Men’s basketball column: Firing at George Washington may change NCAA coaching culture

(Photo Credit: Dan Rich/GW Hatchet)

By Chuckie Maggio @chuckiemaggio

When the story of George Washington firing men’s basketball coach Mike Lonergan for “conduct inconsistent with the university’s values”¬†first broke on Friday evening, it was easy to think about the Atlantic 10 ramifications first. The 50-year-old led the Colonials to three postseason appearances and a National Invitation Tournament (NIT) Championship in five years in D.C., making him difficult to replace, especially with practice starting on Oct. 1.

The pink slip, which may become a very expensive one since GW has to buy out Lonergan’s contract and faces a wrongful termination lawsuit, doesn’t just shift a part of the A-10 landscape, however; the entire NCAA coaching culture continues to be affected as well.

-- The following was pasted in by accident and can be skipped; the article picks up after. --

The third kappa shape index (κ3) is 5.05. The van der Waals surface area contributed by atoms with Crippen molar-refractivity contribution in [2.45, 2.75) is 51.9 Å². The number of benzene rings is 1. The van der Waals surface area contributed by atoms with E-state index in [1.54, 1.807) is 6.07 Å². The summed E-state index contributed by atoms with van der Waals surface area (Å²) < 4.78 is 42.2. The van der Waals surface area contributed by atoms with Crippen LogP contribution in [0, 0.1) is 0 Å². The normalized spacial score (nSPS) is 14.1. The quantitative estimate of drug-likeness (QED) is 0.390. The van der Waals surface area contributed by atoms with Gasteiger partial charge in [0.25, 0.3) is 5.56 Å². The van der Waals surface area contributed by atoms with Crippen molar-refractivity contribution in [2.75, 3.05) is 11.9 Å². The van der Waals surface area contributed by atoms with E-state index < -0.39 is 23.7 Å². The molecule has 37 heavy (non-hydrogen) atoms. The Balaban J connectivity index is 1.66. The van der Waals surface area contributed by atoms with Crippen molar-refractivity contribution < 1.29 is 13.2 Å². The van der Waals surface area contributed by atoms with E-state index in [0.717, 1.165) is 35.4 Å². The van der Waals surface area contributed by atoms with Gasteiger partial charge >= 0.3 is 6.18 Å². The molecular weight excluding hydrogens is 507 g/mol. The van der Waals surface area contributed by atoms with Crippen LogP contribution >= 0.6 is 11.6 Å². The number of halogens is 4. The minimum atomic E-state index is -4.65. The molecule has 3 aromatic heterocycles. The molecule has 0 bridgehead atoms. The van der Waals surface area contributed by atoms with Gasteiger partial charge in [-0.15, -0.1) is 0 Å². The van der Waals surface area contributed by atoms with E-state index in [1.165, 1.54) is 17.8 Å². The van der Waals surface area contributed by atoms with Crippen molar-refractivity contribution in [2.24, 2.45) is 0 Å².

A 74-32 record over the past three seasons should be enough to garner contract offers from power five conference schools, let alone job security at your current position. But the fact that 13 players transferred over Lonergan’s tenure was hard to ignore, and the allegations of verbal abuse were even tougher to excuse.

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